September is Ovarian Cancer Awareness month. It’s ironic that this would be the month that one of my good friends, at age 55, would be having her surgery for ovarian cancer. In retrospect, she had all the symptoms:
- Pelvic and abdominal pain
- Getting full quickly with meals, and
- Going more often to the bathroom to urinate
But she never complained and/or talked about it. She just put up with it and chalked all this up to just “getting older.” She even had a positive family history; her father had bowel cancer, which along with a family history of breast or ovarian cancer, is associated with getting ovarian cancer.
Ovarian cancer is not one of the big three for women in menopause (lung, breast and colon cancer, which make up over 50 percent of cancers in women). There are about 22,000 new cases each year and 13,850 deaths. But ovarian cancer is one of the most lethal. Why? Because 70 percent of the time it is silent until it has spread.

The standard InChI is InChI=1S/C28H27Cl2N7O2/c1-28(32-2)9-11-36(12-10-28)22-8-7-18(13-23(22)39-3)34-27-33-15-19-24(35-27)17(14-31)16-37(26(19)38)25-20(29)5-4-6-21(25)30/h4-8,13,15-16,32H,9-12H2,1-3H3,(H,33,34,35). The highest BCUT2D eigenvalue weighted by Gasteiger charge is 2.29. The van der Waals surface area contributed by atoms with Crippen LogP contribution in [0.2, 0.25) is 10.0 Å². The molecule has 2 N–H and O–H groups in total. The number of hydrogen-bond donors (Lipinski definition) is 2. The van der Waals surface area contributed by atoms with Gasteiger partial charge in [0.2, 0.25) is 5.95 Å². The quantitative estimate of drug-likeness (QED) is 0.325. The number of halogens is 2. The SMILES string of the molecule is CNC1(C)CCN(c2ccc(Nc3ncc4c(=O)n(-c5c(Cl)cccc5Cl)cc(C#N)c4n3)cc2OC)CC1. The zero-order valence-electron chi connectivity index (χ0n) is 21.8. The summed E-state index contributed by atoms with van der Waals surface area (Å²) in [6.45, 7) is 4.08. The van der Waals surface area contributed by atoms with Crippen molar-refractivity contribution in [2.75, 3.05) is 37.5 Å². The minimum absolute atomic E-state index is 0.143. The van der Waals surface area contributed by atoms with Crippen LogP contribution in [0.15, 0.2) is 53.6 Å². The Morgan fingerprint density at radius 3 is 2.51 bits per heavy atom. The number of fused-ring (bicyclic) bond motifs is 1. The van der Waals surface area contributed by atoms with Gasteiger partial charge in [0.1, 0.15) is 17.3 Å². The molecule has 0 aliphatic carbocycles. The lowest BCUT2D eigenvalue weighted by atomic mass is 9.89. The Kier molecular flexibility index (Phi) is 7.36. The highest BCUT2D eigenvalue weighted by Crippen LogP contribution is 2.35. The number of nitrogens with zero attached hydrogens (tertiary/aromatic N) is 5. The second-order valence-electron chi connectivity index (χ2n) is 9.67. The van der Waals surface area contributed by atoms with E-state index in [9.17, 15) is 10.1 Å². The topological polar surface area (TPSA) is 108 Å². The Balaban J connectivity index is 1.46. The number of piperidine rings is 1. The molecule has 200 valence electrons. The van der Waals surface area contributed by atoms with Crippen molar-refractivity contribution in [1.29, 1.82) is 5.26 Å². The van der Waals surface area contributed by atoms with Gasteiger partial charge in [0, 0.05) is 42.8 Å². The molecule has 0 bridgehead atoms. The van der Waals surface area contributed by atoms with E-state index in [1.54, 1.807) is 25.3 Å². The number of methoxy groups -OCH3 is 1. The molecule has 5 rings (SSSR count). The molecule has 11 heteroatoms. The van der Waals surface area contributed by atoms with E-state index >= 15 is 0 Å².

Women and their doctors need to be more aware of this silent killer and find it early. I have always suggested to women over the age of 50 to have a pelvic ultrasound every two to three years to increase the chances of finding it. After all, the ovaries are only the size of the tip of my thumb in young women and after menopause, they become even smaller – about the size of the tip of my little finger. You can imagine how difficult that can be to feel during an exam, especially if a woman is heavy. But a new study suggests that ultrasound won’t be as helpful in saving lives as I had hoped.
What helps? Being on the birth control pill helps reduce the risk. Talk with family members. If you have a strong family history of breast, ovarian or bowel cancer, talk with your doctor and get tested to see if you have genes that put you at increased risk for ovarian cancer. And if you do, after you have had your children, see about having your ovaries and fallopian tubes removed to lower your risk of getting this silent killer.
Image credit: MesserWoland / Wiki Commons